It was a rare bit of sunshine in an otherwise gloomy news season. Back in September, Hotels.com released the results of its annual taxi survey, declaring Las Vegas taxicabs the best overall among 50 U.S. cities, as rated by nearly 2,000 travelers. Oh sure, the deck was stacked in at least a few of the seven categories—“knowledge of the area” isn’t really fair when you compare the Strip to a confusingly laid-out city like Atlanta, and “availability” isn’t hard when taxis are only allowed to pick up fares at well-stacked hotel and airport stands or by dispatch at other businesses or residences. Still, that Vegas topped any list not starting with “Worst” was something worth talking about.
More recently comes news that drivers set a new single-day record for McCarran pickups during CES—nearly 15,000 fares on January 5. But if you think Vegas-based cabbies are among the few weathering the downturn here with ease, you couldn’t be more wrong. When I started approaching drivers asking for nothing more than reaction to the survey, an entirely different state of affairs emerged. Many didn’t want to talk, no matter the subject. Others laughed and shook their heads wearily. And those who would speak insisted their real names not be used. Every one.
They opened up a litany of issues, complaints and accusations that might seem unbelievable if so many of them weren’t repeated at locations from East Tropicana to West Sahara, from the Strip to Summerlin, by drivers for several of Las Vegas’ 16 cab companies. In an era when corruption seems so antiquated that we’re creating museums to look back on it, drivers say one business still operates like a syndicate: theirs.
“We call them ‘tunnel rats,’” “Terry” (not his real name) tells me, driving down Harmon Avenue. His cab is typically dank and cramped and smells like a potpourri-scented locker room. “You come out of the airport, go through the tunnel that takes you onto the 215, to the 15” to get to the Strip. It adds about $10 to a fare, and is legal only if the driver offers it as an option to the passenger. The technical term for the practice is “long-hauling,” taking unwitting passengers the long way around—typically from the airport to the Strip (the most common route for nearly all cabs) but also from the Strip to Downtown—and it’s one of the major issues damning Las Vegas taxis today. One cabbie tells me of a driver who was caught charging a fare of $92 from the airport to the Hard Rock Hotel (let’s just say he took the scenic route: as most locals know, it’s less than two miles away).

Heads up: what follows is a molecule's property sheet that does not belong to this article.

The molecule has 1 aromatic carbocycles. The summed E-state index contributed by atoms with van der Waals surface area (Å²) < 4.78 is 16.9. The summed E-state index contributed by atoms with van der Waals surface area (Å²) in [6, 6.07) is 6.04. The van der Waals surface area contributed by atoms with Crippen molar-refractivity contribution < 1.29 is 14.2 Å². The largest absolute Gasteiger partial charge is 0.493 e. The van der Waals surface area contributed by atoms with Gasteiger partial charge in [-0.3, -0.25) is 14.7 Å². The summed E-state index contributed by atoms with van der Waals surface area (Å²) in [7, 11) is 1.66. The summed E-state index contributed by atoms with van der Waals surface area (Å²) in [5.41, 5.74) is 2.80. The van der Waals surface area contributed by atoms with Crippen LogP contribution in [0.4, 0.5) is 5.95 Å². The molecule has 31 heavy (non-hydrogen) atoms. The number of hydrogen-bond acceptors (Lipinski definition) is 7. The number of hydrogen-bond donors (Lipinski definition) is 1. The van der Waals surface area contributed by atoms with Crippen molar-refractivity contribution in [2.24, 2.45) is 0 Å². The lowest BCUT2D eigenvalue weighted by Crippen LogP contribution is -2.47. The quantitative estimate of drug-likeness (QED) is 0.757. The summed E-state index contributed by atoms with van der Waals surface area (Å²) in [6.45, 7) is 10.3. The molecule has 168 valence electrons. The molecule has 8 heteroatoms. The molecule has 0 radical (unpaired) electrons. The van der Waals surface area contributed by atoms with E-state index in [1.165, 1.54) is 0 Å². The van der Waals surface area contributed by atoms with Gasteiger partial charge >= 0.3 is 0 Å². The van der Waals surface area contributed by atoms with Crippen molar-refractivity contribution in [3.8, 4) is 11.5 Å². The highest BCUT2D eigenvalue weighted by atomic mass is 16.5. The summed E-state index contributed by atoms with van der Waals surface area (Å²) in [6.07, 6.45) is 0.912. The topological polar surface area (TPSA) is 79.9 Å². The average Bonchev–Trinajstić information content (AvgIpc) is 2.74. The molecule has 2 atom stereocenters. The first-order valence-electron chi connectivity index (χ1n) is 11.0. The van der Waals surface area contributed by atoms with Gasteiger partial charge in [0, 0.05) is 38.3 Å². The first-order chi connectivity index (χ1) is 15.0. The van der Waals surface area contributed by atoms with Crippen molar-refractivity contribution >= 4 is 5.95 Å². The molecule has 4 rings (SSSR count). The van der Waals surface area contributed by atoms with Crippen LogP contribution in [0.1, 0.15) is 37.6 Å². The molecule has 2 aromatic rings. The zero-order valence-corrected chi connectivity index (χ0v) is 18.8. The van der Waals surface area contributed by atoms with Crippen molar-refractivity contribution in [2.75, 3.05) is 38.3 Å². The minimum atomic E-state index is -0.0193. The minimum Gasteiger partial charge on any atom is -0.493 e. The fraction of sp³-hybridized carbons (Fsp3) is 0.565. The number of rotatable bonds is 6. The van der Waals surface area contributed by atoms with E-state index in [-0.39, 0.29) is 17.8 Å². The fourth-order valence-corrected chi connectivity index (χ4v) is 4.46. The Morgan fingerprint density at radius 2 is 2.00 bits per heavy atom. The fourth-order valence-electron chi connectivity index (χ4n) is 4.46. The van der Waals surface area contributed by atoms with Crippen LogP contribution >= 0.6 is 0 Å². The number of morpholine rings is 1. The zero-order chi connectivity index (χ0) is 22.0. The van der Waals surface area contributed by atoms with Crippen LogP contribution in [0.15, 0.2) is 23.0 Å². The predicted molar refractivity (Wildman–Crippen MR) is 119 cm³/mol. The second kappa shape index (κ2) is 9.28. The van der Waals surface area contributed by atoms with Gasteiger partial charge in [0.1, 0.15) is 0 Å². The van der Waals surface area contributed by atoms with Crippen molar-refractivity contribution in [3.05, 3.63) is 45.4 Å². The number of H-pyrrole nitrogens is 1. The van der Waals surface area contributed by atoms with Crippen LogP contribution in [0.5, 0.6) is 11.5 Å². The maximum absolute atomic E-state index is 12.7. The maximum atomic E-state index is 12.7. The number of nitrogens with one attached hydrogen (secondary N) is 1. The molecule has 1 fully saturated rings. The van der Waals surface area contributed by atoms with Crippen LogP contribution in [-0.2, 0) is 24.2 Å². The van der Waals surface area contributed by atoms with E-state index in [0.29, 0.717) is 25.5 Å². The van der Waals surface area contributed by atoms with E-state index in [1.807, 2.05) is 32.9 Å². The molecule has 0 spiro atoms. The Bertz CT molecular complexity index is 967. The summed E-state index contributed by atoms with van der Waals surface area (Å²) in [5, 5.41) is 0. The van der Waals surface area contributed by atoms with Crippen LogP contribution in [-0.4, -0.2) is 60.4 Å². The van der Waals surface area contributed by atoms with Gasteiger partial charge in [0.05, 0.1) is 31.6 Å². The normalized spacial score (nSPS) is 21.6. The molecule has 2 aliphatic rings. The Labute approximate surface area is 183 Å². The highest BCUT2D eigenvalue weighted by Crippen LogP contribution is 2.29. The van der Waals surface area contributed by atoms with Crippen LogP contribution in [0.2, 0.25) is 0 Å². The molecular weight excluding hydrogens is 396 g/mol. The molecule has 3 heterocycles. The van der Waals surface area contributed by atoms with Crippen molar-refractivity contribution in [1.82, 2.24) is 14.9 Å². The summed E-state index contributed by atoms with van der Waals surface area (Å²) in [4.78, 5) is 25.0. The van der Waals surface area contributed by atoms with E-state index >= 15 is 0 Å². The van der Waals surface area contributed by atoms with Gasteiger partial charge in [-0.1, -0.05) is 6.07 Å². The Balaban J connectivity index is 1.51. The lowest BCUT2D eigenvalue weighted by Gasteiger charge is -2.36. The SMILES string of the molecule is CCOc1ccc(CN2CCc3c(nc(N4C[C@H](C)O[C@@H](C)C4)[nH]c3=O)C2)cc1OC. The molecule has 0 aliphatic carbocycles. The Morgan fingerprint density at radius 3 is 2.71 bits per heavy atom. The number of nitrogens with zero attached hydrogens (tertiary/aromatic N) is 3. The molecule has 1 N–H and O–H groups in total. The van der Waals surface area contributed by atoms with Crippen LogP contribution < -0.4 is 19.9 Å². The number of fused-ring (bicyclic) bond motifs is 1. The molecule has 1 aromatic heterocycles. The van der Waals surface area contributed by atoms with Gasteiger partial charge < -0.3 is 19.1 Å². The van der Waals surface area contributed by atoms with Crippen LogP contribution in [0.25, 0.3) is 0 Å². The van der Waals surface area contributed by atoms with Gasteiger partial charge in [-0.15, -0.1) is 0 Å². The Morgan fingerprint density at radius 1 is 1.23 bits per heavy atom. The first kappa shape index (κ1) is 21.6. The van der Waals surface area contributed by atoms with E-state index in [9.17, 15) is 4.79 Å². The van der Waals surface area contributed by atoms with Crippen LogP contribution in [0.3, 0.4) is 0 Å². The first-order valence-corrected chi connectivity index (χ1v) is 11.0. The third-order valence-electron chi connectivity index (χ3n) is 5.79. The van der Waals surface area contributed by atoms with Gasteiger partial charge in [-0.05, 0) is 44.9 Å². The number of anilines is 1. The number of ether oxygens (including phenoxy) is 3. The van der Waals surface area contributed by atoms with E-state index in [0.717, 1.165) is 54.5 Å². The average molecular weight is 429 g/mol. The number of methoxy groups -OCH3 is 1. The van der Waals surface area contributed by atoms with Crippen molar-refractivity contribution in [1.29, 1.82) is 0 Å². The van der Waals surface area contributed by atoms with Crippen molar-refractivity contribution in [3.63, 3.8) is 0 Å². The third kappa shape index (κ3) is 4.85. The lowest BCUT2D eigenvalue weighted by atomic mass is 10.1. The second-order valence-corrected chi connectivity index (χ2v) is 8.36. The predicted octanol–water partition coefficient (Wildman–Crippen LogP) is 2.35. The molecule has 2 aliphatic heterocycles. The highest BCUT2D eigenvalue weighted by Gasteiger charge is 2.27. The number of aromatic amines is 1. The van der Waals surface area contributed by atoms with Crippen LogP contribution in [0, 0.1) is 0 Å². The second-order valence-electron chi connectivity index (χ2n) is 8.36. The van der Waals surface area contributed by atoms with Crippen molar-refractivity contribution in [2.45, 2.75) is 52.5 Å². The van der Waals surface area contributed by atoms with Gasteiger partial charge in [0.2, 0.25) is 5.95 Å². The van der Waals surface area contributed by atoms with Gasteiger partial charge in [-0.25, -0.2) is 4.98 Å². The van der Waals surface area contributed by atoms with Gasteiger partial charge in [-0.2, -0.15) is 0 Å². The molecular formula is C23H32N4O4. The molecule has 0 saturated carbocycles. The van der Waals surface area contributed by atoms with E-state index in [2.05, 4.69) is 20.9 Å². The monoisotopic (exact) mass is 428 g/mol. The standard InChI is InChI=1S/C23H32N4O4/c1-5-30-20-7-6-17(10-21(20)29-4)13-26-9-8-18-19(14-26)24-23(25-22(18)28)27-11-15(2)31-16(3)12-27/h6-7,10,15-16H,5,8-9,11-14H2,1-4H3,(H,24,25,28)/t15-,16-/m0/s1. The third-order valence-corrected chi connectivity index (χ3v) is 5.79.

“I love taking people back to the airport,” says a tough-as-nails veteran driver with a voice as chiseled as his face. “They always wonder why the fare is so much lower” than the cost of the ride in the other direction.
Yes, the Nevada Taxicab Authority does have its own policing force, and a chart on its website lists estimated cab fares—down to the penny—from McCarran to 70 major casinos, but the TA police have been far from effectual in keeping everyone honest. “We only have four officers per shift,” Taxicab Authority enforcement supervisor Rico Constantino told Channel 8 last summer. That’s one supervisor, and we have to answer to 8,000 square miles. So, there are not enough people.” That may be an understatement, considering there are more than 2,200 medallions (taxi permits) on the streets of Clark County. Elisabeth Daniels, public information officer for the Department of Business and Industry, which oversees the TA, admits, “There are no officers assigned specifically to long-route enforcement. It would be impossible considering that the taxicab industry in Clark County completed more than 25 million trips in 2010,” 3 million of which originated at McCarran Airport.
Last year, Taxicab Authority officials said they received 836 long-hauling complaints and issued more than 200 citations to drivers. Out of 3 million trips from the airport to the Strip, those figures are tiny, but some claim underreporting is likely by customers who’d rather pay up than deal with the process of formally filing a complaint. Is there a greater problem the TA Police need to monitor?
Even more disturbing are frequent claims by drivers that the taxi companies themselves tacitly encourage long-hauling, not only through quota pressures, but even suggestions that cabbies “be creative,” as one Whittlesea driver claims he was told by his bosses when taking passengers from the airport.
“If a driver is conscientious and doesn’t use the tunnel, he isn’t going to make book,” another driver explains—“make book” meaning keep your daily averages high. “Sometimes the only business out there is the airport. If you just work the Strip, you’re never going to make book.” Not keeping averages high (call it a quota, or not) means you’ll be assigned a bad cab, fewer shifts or just weekday shifts, say the drivers. Desert Cab operations manager Jesse Lira says the only repercussions for consistently low averages is “They get talked to. They don’t get penalized.” Calls to six other local cab companies for comment were not returned.